Though Nissan employs its zero-gravity seat designs in the Rogue, inspired by the National Aeronautics and Space Administration (NASA), the front seats feel undersized to larger adults. They also sit either too low to the floor or too close to the dashboard for true comfort. For me, to benefit from proper thigh support, I needed to sit too low behind the steering wheel. Quick Comfort heated front seats and a heated steering wheel are available.

Second-row passengers get the best seats in the house. They’re mounted well up and off of the floor and offer proper thigh and back support. The view out is terrific, especially with the optional panoramic glass roof, and my kids liked sitting up high with a good view. Air conditioning vents are standard, and a set of USB-A and USB-C charging ports is an option.

Nissan used to offer a third-row seat for the Rogue, but it’s been discontinued.

Climate Control System

With SL trim, the Rogue has a dual-zone automatic climate control system. Knobs control the temperature, and the buttons are clearly marked. Seasonable springtime Southern California weather meant our test vehicle faced no cold snaps or heat waves.

The test vehicle had the optional panoramic glass roof, and on sunny days with the cover retracted the cabin got hot, fast. However, by opening the windows and cranking the air conditioning, it cooled off quickly.

Infotainment System

Though Nissan has updated the Rogue’s top-shelf infotainment system over the years, it still lags behind modern standards and most of the SUV’s competition. From its small 7-inch recessed touchscreen display to its basic voice recognition technology, it is rapidly aging.

Bluetooth, Apple CarPlay, Android Auto, and a hands-free text-messaging system are standard for all Rogues. The Rogue SL includes navigation with door-to-door directions, meaning that if you park somewhere that isn’t your final destination you’ll continue receiving directions via the Nissan Connect smartphone app.

Speaking of Nissan Connect services, they include Amazon Alexa and Google Assistant skills, as well as remote engine start, remote vehicle lock access, and a Find My Car feature. Safety services include automatic collision notification, emergency calling, roadside assistance, and the ability to set speed, curfew, and boundary limits. You get six free months of Premium and Premium Plus service, and three free years of Select service (smart assistant skills and remote locking).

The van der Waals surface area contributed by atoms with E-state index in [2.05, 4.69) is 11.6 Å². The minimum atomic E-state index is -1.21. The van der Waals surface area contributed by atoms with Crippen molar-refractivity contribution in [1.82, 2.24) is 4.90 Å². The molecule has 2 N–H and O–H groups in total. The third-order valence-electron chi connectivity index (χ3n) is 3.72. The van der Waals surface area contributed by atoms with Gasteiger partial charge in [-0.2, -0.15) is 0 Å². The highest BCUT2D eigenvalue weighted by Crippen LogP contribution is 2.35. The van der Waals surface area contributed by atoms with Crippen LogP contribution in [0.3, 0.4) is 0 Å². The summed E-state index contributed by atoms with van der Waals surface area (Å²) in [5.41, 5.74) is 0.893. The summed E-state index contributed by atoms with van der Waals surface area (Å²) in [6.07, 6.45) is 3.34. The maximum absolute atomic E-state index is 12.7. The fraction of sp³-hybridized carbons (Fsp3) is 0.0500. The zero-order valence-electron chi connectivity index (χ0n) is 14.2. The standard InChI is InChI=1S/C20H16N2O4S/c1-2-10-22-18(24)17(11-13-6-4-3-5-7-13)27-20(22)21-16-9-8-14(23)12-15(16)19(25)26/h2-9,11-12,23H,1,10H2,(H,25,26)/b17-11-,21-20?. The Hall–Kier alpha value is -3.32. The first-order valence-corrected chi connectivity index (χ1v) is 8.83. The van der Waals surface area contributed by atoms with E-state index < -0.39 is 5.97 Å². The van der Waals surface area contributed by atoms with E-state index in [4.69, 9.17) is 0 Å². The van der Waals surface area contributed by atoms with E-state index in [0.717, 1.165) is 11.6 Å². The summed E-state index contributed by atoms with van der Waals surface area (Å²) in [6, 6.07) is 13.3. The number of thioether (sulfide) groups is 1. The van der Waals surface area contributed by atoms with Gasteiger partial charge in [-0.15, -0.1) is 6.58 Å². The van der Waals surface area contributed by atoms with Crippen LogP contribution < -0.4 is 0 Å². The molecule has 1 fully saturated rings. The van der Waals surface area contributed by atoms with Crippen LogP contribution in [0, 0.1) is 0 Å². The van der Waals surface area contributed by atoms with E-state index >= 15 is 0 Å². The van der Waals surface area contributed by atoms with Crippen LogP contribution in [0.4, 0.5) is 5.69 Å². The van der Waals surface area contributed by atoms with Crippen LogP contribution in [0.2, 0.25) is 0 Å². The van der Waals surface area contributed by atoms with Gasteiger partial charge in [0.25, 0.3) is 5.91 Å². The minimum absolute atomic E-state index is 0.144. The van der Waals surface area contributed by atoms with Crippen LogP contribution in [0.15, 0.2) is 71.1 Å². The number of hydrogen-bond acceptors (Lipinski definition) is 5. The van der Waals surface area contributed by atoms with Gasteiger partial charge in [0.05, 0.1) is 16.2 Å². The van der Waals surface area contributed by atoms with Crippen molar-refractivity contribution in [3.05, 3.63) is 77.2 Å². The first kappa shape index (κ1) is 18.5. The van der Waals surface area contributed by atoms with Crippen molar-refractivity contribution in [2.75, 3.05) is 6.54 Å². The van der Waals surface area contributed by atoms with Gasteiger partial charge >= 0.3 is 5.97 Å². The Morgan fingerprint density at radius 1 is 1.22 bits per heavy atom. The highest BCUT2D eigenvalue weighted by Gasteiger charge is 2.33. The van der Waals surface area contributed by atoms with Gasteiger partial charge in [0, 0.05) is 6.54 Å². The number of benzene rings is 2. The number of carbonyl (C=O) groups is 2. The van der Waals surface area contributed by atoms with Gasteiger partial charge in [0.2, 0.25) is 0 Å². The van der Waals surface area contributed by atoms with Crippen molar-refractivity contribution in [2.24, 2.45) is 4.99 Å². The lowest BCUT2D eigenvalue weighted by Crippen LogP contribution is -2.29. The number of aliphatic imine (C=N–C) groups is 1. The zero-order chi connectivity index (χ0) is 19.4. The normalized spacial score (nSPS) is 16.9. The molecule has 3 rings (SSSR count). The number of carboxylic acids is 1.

While using the system, I found it very hard to pinch to zoom on the navigation map with any degree of accuracy. The stereo knobs barely protrude off the surface of the dashboard, making them harder to grasp and turn. And the voice recognition technology is nowhere near where it should be, which means you’ll prefer to use the Apple CarPlay and Android Auto smartphone mirroring system.

A Bose premium sound system is standard with SL trim, and it produces decent highs and fairly deep bass, making it satisfactory at the price point.

Storage and Space

Interior storage space is fairly limited. The glove compartment is large, but there is precious little storage space on or within the center console. Bins in the door panels are not particularly accommodating.

The Rogue’s useful Divide-N-Hide cargo organizer is useful, but the plastic covers for the underfloor storage area create a lumpy load floor. Behind the back seat, the Rogue offers 39 cu.-ft. of cargo space, and 70 cu.-ft. with back seat folded down, making it one of the roomier compact crossovers. A hands-free power tailgate is available.

Visibility and Safety

Every 2020 Nissan Rogue has the company’s Safety Shield 360 collection of advanced driving assistance systems (ADAS), They include forward collision warning with pedestrian detection, automatic front and rear braking, blind-spot warning with rear cross-traffic warning, lane departure warning, and automatic high-beam headlights.

Additionally, Nissan equips this SUV with Rear Door Alert, which notifies the driver when a child, pet, or something important might be in the back seat. The SUV's Easy Fill Tire Alert system is also helpful, making it easier to maintain proper tire pressure. A 360-degree surround-view camera system is an option.